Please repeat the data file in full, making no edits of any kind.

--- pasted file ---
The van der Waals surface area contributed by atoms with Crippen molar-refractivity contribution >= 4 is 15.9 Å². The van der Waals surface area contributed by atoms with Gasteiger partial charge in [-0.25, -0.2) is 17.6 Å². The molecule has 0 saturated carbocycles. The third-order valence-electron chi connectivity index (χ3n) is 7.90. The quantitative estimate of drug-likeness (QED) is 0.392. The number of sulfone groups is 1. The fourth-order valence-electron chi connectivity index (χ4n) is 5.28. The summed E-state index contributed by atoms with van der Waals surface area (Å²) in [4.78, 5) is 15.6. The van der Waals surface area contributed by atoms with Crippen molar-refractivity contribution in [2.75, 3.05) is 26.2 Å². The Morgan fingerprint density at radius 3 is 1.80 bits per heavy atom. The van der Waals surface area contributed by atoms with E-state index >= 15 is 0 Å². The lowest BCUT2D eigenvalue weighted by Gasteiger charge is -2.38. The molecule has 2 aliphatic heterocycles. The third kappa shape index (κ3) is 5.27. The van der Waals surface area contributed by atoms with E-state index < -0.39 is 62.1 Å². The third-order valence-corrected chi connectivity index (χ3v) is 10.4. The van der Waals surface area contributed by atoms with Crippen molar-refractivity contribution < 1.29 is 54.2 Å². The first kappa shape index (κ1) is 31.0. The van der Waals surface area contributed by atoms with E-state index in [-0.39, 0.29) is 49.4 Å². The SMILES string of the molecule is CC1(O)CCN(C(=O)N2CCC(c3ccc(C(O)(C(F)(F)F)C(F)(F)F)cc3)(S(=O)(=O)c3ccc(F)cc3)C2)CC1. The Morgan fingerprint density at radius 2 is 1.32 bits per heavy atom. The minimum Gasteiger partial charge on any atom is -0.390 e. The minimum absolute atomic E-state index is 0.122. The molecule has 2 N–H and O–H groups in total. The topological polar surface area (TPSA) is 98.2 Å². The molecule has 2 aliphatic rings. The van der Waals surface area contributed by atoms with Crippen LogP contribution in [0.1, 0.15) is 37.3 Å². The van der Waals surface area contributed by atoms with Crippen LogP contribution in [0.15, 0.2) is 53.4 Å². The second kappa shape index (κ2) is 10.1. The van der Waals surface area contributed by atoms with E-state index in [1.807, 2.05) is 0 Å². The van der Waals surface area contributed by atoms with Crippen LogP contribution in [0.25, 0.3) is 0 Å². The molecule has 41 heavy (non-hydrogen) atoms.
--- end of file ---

The van der Waals surface area contributed by atoms with Crippen molar-refractivity contribution >= 4 is 15.9 Å². The van der Waals surface area contributed by atoms with Gasteiger partial charge in [-0.25, -0.2) is 17.6 Å². The molecule has 0 saturated carbocycles. The third-order valence-electron chi connectivity index (χ3n) is 7.90. The quantitative estimate of drug-likeness (QED) is 0.392. The number of sulfone groups is 1. The fourth-order valence-electron chi connectivity index (χ4n) is 5.28. The summed E-state index contributed by atoms with van der Waals surface area (Å²) in [4.78, 5) is 15.6. The van der Waals surface area contributed by atoms with Crippen molar-refractivity contribution in [2.75, 3.05) is 26.2 Å². The Morgan fingerprint density at radius 3 is 1.80 bits per heavy atom. The van der Waals surface area contributed by atoms with E-state index >= 15 is 0 Å². The lowest BCUT2D eigenvalue weighted by Gasteiger charge is -2.38. The molecule has 2 aliphatic heterocycles. The third kappa shape index (κ3) is 5.27. The van der Waals surface area contributed by atoms with E-state index < -0.39 is 62.1 Å². The third-order valence-corrected chi connectivity index (χ3v) is 10.4. The van der Waals surface area contributed by atoms with Crippen molar-refractivity contribution < 1.29 is 54.2 Å². The first kappa shape index (κ1) is 31.0. The van der Waals surface area contributed by atoms with E-state index in [-0.39, 0.29) is 49.4 Å². The SMILES string of the molecule is CC1(O)CCN(C(=O)N2CCC(c3ccc(C(O)(C(F)(F)F)C(F)(F)F)cc3)(S(=O)(=O)c3ccc(F)cc3)C2)CC1. The Morgan fingerprint density at radius 2 is 1.32 bits per heavy atom. The minimum Gasteiger partial charge on any atom is -0.390 e. The minimum absolute atomic E-state index is 0.122. The molecule has 2 N–H and O–H groups in total. The topological polar surface area (TPSA) is 98.2 Å². The molecule has 2 aliphatic rings. The van der Waals surface area contributed by atoms with Crippen LogP contribution in [0.1, 0.15) is 37.3 Å². The van der Waals surface area contributed by atoms with Crippen LogP contribution in [0.15, 0.2) is 53.4 Å². The second kappa shape index (κ2) is 10.1. The van der Waals surface area contributed by atoms with E-state index in [1.807, 2.05) is 0 Å². The van der Waals surface area contributed by atoms with Crippen LogP contribution in [0.25, 0.3) is 0 Å². The molecule has 41 heavy (non-hydrogen) atoms.